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Lululemon shares pummeled after profit-margin warning

By Julie Gordon and Anet Josline Pinto
People walk past a store of yogawear retailer Lululemon Athletica in downtown Vancouver June 11, 2014. REUTERS/Ben Nelms

By Julie Gordon and Anet Josline Pinto

VANCOUVER/BENGALURU (Reuters) - Shares of Canadian yogawear retailer Lululemon Athletica Inc plunged on Wednesday after it warned that profit margins were unlikely to fully recover until 2017 and cut its full-year earnings forecast.

The Vancouver-based company, which reported a lower-than-expected third quarter profit, said it expects margins to improve gradually as it works through supply chain problems and an inventory build-up.

But Canaccord Genuity analyst Camilo Lyon said frustration over margin recapture being pushed back to 2017 was likely driving the sell-off, as shares tumbled 12.7 percent to $45.51.

Lyon said he also had concerns about whether customers were becoming conditioned to wait for discounts, a sign Lululemon could be losing its pricing power.

"If that's the case, it makes this much more of an average retailer versus an above average retailer," he said.

Once a retail darling, Lululemon has never fully recovered from a high-profile yoga pants recall in 2013, and now faces competition from companies like Nike and Under Armour in the lucrative athleisure market.

Lululemon has responded by opening new stores around the globe, expanding its product offerings, and focusing in on menswear and junior lines.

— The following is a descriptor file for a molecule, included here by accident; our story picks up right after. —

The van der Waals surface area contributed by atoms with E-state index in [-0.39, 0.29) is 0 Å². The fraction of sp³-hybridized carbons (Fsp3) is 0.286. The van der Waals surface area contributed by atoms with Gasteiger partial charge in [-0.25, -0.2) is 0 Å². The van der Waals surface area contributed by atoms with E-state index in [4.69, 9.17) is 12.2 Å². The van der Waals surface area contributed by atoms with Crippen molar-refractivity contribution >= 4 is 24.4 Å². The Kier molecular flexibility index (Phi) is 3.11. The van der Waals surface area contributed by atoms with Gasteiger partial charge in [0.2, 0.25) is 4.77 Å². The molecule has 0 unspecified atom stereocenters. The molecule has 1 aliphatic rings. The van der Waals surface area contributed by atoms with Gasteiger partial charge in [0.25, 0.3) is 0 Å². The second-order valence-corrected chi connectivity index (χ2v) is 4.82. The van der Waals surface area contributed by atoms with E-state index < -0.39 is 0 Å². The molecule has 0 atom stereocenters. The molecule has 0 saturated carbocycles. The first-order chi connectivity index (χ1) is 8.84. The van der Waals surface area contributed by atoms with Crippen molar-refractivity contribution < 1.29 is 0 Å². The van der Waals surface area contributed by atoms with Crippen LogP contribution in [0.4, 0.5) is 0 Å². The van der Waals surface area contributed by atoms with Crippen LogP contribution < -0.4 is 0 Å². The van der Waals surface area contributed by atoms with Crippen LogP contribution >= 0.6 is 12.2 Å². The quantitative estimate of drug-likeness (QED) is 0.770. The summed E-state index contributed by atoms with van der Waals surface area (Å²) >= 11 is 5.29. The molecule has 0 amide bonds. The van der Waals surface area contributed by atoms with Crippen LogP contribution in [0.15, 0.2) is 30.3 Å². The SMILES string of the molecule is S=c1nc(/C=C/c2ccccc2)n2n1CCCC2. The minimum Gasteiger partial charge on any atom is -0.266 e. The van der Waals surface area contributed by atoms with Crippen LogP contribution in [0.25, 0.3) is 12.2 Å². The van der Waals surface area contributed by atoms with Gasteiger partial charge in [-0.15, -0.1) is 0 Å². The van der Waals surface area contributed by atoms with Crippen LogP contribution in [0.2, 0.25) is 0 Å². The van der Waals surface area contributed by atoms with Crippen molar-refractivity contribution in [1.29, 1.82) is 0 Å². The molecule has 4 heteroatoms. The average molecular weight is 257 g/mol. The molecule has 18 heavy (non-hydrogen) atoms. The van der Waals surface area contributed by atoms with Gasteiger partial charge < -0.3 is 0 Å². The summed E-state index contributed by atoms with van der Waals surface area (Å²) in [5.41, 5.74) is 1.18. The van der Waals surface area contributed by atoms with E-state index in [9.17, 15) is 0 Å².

The retailer will hold two more warehouse sales in the fourth quarter to clear out its markdown items and said its search for an executive to oversee its supply chain was well advanced.

"This year's investment in our product engine and supply chain remain very much on track," Chief Executive Laurent Potdevin said on a conference call. "We're now seeing sequential improvement in product margins."

Gross margin, or revenue less the cost of goods sold, was 46.9 percent, down from 50.3 percent a year ago, as higher shipping costs, expansion expenses and other factors weighed.

Lululemon expects to start seeing sequential improvements in margins in early 2016, but warned it could take longer to fully return to 2014 levels.

"It's likely going to take us a little bit more time, into the first half of 2017, to fully achieve that," said Chief Financial Officer Stuart Haselden.

Lululemon cut the top end of its full-year revenue forecast to $2.04 billion from $2.06 billion, while retaining the lower end at $2.03 billion. It also cut its full-year earnings forecast to $1.81-$1.84 per share from $1.87-$1.92.

On an adjusted basis, quarterly earnings were 35 cents per share, below analysts' average estimate of 37 cents, according to Thomson Reuters I/B/E/S.

Revenue jumped 14.4 percent to $479.7 million, as same-store sales rose 6 percent.

(Additional reporting by Euan Rocha in Toronto and Sneha Banerjee in Bengaluru; Editing by Sriraj Kalluvila, Ted Kerr and Tom Brown)